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Garsdand In Ireland



Some of the Garsdand family moved to Ireland, but this topic is not covered in this excerpt. Another 79 words (6 lines of text) about their life in Ireland is included in all our PDF Extended History products and printed products wherever possible.

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The Great Migration


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The Great Migration



For many English families, the political and religious disarray that plagued their homeland made the frontiers of the New World an attractive prospect. Thousands migrated, aboard cramped disease-ridden ships. They arrived sick, poor, and hungry, but were welcomed in many cases with far greater opportunity than at home in England. Many of these hardy settlers went on to make important contributions to the emerging nations in which they landed. Among early immigrants bearing the name Garsdand or a variant listed above were: Joseph Garston who settled in Annapolis Maryland in 1753.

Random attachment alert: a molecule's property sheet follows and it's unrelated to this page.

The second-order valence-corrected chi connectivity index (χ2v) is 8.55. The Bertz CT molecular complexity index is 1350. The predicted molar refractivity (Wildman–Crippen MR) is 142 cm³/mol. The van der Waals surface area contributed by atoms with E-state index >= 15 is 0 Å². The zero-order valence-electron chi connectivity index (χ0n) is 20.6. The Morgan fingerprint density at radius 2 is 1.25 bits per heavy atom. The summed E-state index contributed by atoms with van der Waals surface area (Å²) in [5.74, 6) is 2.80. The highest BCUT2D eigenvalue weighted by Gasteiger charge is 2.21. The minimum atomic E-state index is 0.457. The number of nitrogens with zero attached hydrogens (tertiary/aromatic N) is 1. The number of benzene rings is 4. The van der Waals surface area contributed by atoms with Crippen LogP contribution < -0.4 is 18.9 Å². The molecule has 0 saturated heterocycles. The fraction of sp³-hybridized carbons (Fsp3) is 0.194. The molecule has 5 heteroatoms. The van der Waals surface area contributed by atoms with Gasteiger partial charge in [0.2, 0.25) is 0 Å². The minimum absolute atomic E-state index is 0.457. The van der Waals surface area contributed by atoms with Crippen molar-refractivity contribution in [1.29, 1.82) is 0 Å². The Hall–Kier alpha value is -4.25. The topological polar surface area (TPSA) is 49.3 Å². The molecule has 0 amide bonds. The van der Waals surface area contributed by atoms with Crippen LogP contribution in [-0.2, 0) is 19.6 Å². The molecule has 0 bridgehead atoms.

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Garsdand Family Crest Products


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Garsdand Family Crest Products




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See Also


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See Also




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Citations


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Citations



  1. ^ Lewis, Samuel, A Topographical Dictionary of England. Institute of Historical Research, 1848, Print.

Other References

  1. Bowman, George Ernest. The Mayflower Reader A Selection of Articales from The Mayflower Descendent. Baltimore: Genealogical Publishing. Print.